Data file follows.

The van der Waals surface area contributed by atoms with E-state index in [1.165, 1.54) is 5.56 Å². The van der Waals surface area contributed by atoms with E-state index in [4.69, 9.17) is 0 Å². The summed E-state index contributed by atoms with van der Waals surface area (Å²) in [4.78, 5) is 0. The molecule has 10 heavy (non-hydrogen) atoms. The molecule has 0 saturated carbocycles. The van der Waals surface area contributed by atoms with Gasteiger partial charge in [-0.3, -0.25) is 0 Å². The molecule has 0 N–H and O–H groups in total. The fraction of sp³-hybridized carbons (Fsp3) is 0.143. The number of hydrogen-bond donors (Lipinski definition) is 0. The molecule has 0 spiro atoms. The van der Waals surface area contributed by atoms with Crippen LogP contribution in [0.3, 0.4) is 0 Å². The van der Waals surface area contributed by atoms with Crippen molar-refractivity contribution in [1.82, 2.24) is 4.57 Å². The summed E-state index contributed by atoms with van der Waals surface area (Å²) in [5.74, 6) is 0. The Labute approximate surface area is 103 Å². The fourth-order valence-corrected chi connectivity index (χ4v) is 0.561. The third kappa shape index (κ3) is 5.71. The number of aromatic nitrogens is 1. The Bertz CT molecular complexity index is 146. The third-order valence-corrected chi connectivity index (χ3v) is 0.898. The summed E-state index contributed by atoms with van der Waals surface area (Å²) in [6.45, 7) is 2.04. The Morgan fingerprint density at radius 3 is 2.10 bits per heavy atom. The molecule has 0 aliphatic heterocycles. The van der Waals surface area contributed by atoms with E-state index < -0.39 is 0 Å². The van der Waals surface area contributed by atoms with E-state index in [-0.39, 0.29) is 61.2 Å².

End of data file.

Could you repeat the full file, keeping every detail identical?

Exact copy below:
The van der Waals surface area contributed by atoms with E-state index in [1.165, 1.54) is 5.56 Å². The van der Waals surface area contributed by atoms with E-state index in [4.69, 9.17) is 0 Å². The summed E-state index contributed by atoms with van der Waals surface area (Å²) in [4.78, 5) is 0. The molecule has 10 heavy (non-hydrogen) atoms. The molecule has 0 saturated carbocycles. The van der Waals surface area contributed by atoms with Gasteiger partial charge in [-0.3, -0.25) is 0 Å². The molecule has 0 N–H and O–H groups in total. The fraction of sp³-hybridized carbons (Fsp3) is 0.143. The number of hydrogen-bond donors (Lipinski definition) is 0. The molecule has 0 spiro atoms. The van der Waals surface area contributed by atoms with Crippen LogP contribution in [0.3, 0.4) is 0 Å². The van der Waals surface area contributed by atoms with Crippen molar-refractivity contribution in [1.82, 2.24) is 4.57 Å². The summed E-state index contributed by atoms with van der Waals surface area (Å²) in [5.74, 6) is 0. The Labute approximate surface area is 103 Å². The fourth-order valence-corrected chi connectivity index (χ4v) is 0.561. The third kappa shape index (κ3) is 5.71. The number of aromatic nitrogens is 1. The Bertz CT molecular complexity index is 146. The third-order valence-corrected chi connectivity index (χ3v) is 0.898. The summed E-state index contributed by atoms with van der Waals surface area (Å²) in [6.45, 7) is 2.04. The Morgan fingerprint density at radius 3 is 2.10 bits per heavy atom. The molecule has 0 aliphatic heterocycles. The van der Waals surface area contributed by atoms with E-state index < -0.39 is 0 Å². The van der Waals surface area contributed by atoms with E-state index in [-0.39, 0.29) is 61.2 Å².